So, we finally came home and were able to examine the mayhem created by our two disabled bees in their plastic tub. Actually when we saw it in person, as opposed to the limited remote camera view, it probably wasn't quite as bad as it seemed. That's not to say they hadn't moved loads around, but it seemed to be slightly more organised that we imagined.
Organised? That's not a word we've been applying to Bumblebees!
Here's (more or less) how we left the box:
The easiest way to describe what they'd done was move moss away from the edges and corners towards the centre. What's not obvious is the cause and effect - whether the movement of the moss is merely a result of the endless patrolling of the perimeter of the box (e.g. a security or escape motivation), or whether the intention is to collect the moss centrally by wearing a path round the edges (i.e. keep the edges clear with a fixing/nest building motivation).
We surmise there is a possiblity it is the latter - and that the bees are programmed to keep their nest material away from the edges of the nest in order to keep it dry. Certainly we have read this as advice when preparing a nest box, which would mimic what would happen underground.
Is there method in the madness?
So, although much of their behaviour seems quite erratic, every once in a while it does seem to follow certain patterns. I'd classify these as:
- Traversing the perimeter, although often this involves traversing part of it, then returning to a designated "safety spot", more centrally located
- exploring outward in a "hub" fashion from said "safety spot" - i.e. heading out to explore a portion of the box, then returning (or partially returning) before tackling the next segment
- circling the same area, usually in fairly tight circles. When this behaviour is done on in amongst the moss or nest material, it moves it and creates the tunnels and "whorls" that (for example) we've seen the Queens create in bedding. It also creates the space in the corners.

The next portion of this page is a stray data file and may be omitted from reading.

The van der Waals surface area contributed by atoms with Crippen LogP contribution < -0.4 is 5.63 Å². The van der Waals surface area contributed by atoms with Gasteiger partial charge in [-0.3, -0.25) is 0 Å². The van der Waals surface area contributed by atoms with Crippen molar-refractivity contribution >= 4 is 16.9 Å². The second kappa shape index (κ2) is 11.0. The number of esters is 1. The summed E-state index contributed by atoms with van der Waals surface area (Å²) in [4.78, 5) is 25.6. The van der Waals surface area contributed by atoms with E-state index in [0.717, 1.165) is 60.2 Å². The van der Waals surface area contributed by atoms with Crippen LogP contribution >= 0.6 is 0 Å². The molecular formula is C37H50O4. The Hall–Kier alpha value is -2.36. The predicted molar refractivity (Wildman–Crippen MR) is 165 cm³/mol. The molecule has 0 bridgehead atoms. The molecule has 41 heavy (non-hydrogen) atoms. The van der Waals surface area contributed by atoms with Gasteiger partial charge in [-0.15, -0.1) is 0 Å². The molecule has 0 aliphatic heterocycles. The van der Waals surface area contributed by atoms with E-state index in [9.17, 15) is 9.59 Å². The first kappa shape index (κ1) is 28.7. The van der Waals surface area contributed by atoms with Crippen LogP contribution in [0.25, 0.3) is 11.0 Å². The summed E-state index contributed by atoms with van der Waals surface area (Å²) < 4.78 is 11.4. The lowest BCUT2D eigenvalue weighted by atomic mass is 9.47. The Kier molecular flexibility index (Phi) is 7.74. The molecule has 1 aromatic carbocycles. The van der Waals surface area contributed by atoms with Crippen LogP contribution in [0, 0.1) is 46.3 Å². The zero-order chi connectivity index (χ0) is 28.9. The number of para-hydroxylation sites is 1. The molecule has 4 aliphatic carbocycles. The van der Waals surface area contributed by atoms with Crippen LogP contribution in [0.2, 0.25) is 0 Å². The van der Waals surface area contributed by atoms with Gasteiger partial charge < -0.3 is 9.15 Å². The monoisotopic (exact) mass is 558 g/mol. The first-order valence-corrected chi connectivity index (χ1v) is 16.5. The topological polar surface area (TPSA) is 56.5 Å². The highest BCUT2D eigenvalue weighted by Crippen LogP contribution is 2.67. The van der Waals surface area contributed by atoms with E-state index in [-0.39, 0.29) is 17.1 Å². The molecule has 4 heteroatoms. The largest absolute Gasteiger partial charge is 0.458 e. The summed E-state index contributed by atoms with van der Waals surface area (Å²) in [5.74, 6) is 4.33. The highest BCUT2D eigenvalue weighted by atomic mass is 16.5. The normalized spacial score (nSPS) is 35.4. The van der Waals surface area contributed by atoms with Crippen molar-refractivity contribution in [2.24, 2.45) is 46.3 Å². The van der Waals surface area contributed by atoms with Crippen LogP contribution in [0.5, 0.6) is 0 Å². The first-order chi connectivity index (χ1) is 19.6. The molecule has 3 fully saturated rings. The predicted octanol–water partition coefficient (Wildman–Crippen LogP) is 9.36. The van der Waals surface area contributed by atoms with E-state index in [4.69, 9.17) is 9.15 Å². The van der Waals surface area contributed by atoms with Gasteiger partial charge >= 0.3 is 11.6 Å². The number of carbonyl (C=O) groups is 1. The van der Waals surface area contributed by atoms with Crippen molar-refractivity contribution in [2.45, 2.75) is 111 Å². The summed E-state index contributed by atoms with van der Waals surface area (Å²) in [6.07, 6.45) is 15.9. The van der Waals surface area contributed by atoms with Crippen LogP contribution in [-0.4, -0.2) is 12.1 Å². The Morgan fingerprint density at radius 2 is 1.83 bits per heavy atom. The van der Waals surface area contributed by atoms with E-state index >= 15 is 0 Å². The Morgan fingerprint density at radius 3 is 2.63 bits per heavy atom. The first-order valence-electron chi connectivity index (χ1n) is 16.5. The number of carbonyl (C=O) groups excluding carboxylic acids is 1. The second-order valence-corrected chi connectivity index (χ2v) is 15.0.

- Sticking the face in the moss and the bottom out/in the air - this seems to happen when one bee wants to ignore the other (e.g. appears to want to rest without disturbance) but there are also other times when they are resting. In a way it seems quite a vulnerable position, not being able to see any threat, although the sting is foremost. Also, the camouflage of the bands works in their favour and perhaps they just need a bit of dark once in a while.
- There are times when they seem to take turns with role swapping - for example, one bee will be taking a rest, buried in the moss while the other is scurrying about circling the box and the moss. Then after 15 or 20 minutes it will approach the rest bee and prod it and shove it and basically wake it up! Then it will tend to take over the scurrying and "nest fixing" behaviour. Although Holly (the smallest) was the main protagonist ("agitator") to begin with, we've subsequently seen both bees demonstrating this behaviour.
I was keen to do some experiments, for example to see if they would exhibit these behaviours with different materials, with different box orientations and layouts. However, it's difficult to devote the time to study this with sufficient scientific accuracy, so we can really only report anecdotal observations.
Moreover, events have taken over us, in that we've now moved the bees to a larger habitat - more on that on a follow up blog :-)
Here's a little bit of exploratory behaviour...